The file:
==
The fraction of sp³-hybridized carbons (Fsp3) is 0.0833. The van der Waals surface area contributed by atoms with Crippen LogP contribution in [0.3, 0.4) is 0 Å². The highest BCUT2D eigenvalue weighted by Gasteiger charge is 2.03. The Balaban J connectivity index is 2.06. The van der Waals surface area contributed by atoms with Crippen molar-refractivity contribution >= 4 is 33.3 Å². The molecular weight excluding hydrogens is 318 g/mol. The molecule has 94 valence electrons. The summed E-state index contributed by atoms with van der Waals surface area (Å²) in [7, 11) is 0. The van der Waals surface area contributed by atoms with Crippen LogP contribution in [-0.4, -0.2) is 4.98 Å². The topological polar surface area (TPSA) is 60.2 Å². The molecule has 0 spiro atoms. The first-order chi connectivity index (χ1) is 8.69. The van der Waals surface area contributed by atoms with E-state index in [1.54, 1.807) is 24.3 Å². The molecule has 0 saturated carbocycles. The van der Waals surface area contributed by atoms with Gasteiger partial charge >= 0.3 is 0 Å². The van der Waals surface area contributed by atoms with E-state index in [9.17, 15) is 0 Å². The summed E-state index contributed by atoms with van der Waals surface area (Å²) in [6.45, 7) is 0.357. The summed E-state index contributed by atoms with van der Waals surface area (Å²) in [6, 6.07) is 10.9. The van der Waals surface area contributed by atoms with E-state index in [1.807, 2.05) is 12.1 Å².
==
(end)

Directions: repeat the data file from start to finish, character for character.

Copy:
The fraction of sp³-hybridized carbons (Fsp3) is 0.0833. The van der Waals surface area contributed by atoms with Crippen LogP contribution in [0.3, 0.4) is 0 Å². The highest BCUT2D eigenvalue weighted by Gasteiger charge is 2.03. The Balaban J connectivity index is 2.06. The van der Waals surface area contributed by atoms with Crippen molar-refractivity contribution >= 4 is 33.3 Å². The molecular weight excluding hydrogens is 318 g/mol. The molecule has 94 valence electrons. The summed E-state index contributed by atoms with van der Waals surface area (Å²) in [7, 11) is 0. The van der Waals surface area contributed by atoms with Crippen LogP contribution in [-0.4, -0.2) is 4.98 Å². The topological polar surface area (TPSA) is 60.2 Å². The molecule has 0 spiro atoms. The first-order chi connectivity index (χ1) is 8.69. The van der Waals surface area contributed by atoms with E-state index in [1.54, 1.807) is 24.3 Å². The molecule has 0 saturated carbocycles. The van der Waals surface area contributed by atoms with Gasteiger partial charge >= 0.3 is 0 Å². The van der Waals surface area contributed by atoms with E-state index in [9.17, 15) is 0 Å². The summed E-state index contributed by atoms with van der Waals surface area (Å²) in [6.45, 7) is 0.357. The summed E-state index contributed by atoms with van der Waals surface area (Å²) in [6, 6.07) is 10.9. The van der Waals surface area contributed by atoms with E-state index in [1.807, 2.05) is 12.1 Å².